Many years ago I wrote a piece about being a little sister. It always seemed that my older brother had the best of everything. I got his hand me downs. He got his way more that I did. He got paid more for doing the same jobs I did. I was constantly compared to him and came up short. The things that I did do better than he did, and there were a lot of those things, were discounted. I was not like my brother and still am not! To the day my mother died when we were in our late 50s, my mother simply could not deal with the idea that we were not the same, or that we had different ways or doing things, or that there were somethings that I was just plain better at. Mum referred to me as “torture, torment and aggravation.” Really! I was always the source of trouble, blamed for things, held responsible when anything went wrong, even to the point of being made to feel it was my fault that my dad had a heart attack. Needless to say, this was NOT good for me!! My dad ruled the family like a tyrant and changed his mind as he wanted, usually to apply some restriction to me but not to my brother.

        We were not Christians, but I met Jesus when I was 14. Wow, I was part of a big family where I was loved, wasn’t a little sister……. HA! What a jolt when I found out that as a woman, I would only ever be second best again. I would get the left overs, the hand me downs, all the things that the men were done with or didn’t want. I would not be allowed to do the things that the big boys did, and if I did, I would get no credit and little help. If I could do something better, it wouldn’t matter.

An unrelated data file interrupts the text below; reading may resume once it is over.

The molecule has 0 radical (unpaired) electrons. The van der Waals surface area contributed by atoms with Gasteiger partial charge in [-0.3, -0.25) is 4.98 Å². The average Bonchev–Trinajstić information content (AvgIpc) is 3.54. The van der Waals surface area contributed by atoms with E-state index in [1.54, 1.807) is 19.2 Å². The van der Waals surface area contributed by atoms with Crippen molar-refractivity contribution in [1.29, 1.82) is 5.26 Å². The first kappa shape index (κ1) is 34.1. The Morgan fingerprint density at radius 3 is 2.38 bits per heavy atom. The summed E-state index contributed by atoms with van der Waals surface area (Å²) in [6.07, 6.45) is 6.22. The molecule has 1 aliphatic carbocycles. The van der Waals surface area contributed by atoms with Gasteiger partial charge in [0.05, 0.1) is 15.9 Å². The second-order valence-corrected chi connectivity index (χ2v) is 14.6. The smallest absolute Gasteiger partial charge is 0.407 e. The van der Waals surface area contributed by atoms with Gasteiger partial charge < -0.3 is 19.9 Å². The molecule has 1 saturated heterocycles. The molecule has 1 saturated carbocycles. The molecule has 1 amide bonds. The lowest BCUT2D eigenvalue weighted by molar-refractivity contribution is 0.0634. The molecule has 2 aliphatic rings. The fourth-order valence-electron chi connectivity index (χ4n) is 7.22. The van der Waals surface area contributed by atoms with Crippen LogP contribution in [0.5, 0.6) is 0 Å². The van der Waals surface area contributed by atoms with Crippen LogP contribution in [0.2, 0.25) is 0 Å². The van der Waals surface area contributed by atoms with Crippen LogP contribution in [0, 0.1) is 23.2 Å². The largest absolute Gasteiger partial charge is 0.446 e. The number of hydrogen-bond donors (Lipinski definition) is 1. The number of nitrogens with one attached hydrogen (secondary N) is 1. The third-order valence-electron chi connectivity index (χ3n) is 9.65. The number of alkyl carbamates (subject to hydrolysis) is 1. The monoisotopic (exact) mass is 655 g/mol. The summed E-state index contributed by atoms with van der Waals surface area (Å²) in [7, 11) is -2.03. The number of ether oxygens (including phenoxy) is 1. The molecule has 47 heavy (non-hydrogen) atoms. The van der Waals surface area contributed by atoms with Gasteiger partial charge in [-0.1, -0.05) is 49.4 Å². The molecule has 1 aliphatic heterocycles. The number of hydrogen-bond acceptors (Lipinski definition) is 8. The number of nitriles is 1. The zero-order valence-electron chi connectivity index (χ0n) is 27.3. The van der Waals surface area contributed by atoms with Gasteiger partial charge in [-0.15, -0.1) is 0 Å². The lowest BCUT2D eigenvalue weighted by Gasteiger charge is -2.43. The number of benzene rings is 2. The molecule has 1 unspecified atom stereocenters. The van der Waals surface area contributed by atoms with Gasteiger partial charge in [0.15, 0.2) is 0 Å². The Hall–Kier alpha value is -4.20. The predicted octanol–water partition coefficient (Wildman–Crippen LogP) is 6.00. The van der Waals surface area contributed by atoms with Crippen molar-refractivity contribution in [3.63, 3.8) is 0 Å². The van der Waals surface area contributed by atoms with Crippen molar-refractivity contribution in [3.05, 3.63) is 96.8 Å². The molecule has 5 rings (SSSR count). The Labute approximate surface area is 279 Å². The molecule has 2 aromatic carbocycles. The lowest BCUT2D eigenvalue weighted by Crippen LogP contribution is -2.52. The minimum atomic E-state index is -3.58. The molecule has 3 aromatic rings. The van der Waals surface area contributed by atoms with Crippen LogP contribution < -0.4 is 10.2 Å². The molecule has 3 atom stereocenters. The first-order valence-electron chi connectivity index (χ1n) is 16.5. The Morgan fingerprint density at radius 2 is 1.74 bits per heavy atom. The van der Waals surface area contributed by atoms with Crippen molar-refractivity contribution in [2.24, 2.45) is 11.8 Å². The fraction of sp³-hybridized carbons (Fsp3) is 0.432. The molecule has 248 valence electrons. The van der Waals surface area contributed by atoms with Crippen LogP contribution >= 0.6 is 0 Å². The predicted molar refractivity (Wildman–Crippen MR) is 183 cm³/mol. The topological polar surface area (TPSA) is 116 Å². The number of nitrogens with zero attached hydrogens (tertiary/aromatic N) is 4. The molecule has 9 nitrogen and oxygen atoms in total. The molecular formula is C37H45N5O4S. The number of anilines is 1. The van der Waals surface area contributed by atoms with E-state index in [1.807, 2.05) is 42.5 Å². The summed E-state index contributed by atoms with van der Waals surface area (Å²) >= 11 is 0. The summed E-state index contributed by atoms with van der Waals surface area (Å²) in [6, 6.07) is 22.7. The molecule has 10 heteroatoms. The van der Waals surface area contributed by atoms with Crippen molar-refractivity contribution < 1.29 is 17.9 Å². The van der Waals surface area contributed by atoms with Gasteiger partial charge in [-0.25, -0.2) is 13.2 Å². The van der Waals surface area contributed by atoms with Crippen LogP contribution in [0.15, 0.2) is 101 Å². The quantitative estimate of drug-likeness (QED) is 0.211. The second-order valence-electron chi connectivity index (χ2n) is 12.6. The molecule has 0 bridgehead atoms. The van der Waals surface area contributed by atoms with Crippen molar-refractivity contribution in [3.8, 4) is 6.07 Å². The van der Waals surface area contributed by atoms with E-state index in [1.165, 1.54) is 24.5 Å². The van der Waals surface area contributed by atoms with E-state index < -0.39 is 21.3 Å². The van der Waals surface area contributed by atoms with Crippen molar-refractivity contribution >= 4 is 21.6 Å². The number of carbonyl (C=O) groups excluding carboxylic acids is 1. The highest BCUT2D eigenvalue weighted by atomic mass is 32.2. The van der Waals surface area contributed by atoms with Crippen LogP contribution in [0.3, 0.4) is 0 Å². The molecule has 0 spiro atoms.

I was so depressed. Then I learned that the second born was so often God’s top pick. He didn’t seem to care about birth order, but about attitudes or abilities, and even better, He cared about what He could do with someone with bad attitudes and bad abilities!

        It is even harder for me to put up with churches where I was a “little sister” than it was for me to deal with my family. At least my parents were honest, where churches still hide behind the “equal but different” excuse. I am grateful to my Heavenly Father and my Savior for the truth of equality.

        • Marg says:

          Hi Cassandra,

          I’m so sorry for your childhood. I can’t imagine what it would be like to be thought of that way. And how sad that many women like yourself were, and are, getting the leftovers because the men are getting privileged treatment.

          It’s almost a pattern that God looks over the firstborn and chooses the second born, or even a son further down the line (e.g. David and Joseph), to be a leader. Being first means nothing.

          • Cassandra Wright says:

            Eh, it makes good object lessons now! The parallel between how I grew up and the attitudes I found in churches has always mystified me. Somehow, I thought of churches as places where people were nice to each other, helped them, were glad to get each other’s help, etc. When someone tells me that church is a “family,” I always think what a dysfunctional family it is. Aynt supposed to be that way!

      • Steve says:

        Jesus has the first place (preeminence) in everything and was the firstborn (speaking of his resurrection) of all creation (Colossians 1).

        But, he was the last Adam and the second man (1 Corinthians 15). So, we Jesus as the second man preferred over Adam as the first man.

        I believe this is why the Bible is full of things like the younger will rule over the elder and the second (or later) son repeatedly being chosen over the first son

  6. […] A lot is riding on how we understand the Greek word gar, which is translated as “for” in most English translations of 1 Timothy 2:13. This small Greek word occurs over one thousand times in the New Testament and is used in a variety of ways. It is often used to give the reason for a preceding statement or command, and this is how many have understood it in verse 13. But gar can also be used to introduce extra information related to the preceding statement, though sometimes it is not immediately apparent how this extra information relates to the preceding verse. (More on gar and 1 Timothy 2:13 here.) […]